(1) by the finding that the mortgage was paid off so that the owners of the equity of redemption became entitled to possession under their purchases.
(2) by the decision in Tarabai's suit against Antaji.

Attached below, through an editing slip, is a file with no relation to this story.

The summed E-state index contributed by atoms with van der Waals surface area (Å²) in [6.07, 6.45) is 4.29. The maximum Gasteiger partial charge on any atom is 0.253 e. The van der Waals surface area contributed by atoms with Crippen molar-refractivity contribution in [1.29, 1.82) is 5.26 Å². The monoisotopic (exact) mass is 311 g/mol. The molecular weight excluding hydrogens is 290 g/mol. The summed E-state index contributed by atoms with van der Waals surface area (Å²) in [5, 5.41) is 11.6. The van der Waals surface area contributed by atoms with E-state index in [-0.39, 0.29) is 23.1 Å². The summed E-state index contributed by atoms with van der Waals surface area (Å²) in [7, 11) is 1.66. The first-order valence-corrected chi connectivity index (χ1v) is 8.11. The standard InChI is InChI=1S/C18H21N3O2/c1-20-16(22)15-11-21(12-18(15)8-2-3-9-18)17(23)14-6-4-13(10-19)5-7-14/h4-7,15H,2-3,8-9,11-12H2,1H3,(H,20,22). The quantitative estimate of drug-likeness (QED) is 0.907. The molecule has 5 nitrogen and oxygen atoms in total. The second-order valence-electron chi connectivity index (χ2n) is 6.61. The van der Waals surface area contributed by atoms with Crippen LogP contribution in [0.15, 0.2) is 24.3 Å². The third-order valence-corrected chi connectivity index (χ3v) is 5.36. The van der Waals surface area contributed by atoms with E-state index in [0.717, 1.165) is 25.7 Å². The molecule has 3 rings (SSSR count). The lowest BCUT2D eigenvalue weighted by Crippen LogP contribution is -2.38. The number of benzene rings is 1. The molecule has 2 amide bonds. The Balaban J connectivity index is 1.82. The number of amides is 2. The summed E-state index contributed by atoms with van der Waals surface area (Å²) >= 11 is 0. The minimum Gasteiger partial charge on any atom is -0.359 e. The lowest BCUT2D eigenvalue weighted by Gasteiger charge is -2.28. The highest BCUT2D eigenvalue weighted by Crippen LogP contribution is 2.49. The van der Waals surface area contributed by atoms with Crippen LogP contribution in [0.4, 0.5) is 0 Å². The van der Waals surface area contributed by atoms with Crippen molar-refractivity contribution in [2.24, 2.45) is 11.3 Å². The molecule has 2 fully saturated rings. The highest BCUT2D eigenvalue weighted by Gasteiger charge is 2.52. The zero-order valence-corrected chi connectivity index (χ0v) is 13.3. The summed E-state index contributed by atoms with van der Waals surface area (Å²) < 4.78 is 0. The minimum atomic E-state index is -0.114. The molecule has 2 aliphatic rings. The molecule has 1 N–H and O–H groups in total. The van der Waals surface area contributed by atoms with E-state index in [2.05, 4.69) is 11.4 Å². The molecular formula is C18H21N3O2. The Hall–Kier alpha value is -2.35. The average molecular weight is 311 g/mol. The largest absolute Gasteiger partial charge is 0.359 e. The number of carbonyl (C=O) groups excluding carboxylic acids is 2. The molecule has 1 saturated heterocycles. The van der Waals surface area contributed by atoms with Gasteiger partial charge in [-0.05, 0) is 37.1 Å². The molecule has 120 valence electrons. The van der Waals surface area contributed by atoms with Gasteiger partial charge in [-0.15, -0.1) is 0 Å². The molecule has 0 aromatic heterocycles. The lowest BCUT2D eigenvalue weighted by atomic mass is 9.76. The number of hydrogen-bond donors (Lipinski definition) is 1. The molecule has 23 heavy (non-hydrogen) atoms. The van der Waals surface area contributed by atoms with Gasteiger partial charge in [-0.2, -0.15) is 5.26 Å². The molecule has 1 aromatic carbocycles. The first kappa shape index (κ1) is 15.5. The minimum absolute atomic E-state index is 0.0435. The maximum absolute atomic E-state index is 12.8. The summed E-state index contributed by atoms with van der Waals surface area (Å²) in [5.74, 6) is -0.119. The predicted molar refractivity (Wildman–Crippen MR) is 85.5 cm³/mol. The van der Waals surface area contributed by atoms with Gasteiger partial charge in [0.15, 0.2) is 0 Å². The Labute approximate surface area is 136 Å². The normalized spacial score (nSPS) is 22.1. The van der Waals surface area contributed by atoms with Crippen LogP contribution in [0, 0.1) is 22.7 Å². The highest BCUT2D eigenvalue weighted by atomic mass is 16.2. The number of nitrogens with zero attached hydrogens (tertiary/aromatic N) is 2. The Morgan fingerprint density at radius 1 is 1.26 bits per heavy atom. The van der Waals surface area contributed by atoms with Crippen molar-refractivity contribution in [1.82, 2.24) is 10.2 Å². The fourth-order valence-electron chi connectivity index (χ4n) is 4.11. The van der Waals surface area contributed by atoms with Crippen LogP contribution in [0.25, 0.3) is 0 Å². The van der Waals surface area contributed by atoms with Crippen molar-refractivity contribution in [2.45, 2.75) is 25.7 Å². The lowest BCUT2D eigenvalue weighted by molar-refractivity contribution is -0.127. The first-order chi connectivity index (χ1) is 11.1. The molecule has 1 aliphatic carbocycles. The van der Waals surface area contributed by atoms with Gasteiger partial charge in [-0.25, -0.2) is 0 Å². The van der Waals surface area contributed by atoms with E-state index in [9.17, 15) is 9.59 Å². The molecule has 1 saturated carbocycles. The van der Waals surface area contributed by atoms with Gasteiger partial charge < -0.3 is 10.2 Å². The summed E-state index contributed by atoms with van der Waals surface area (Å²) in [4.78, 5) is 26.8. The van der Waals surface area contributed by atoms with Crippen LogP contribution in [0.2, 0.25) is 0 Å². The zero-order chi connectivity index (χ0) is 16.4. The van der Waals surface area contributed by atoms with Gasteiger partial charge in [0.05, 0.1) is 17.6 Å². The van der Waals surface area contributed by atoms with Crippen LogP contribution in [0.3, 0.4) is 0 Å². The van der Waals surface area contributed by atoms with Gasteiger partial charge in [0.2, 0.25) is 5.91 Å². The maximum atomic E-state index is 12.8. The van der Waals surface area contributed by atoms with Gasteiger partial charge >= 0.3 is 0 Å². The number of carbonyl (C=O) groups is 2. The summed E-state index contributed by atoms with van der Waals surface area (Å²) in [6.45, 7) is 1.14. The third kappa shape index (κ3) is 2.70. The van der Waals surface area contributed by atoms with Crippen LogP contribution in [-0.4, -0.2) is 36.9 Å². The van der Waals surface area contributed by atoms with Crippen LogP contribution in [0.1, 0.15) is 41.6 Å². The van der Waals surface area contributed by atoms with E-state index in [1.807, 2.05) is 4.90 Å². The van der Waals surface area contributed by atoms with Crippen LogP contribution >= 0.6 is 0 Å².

4. It was faintly argued that Antaji must be considered as having been in possession of half the mortgaged lands in trust for Dattaram and consequently that Dattaram had acquired some interest by adverse possession. But this was an impossible argument. There could be no question of trust while Antaji was holding under the assignment in his favour; when that was set aside he became liable to account for half the profits.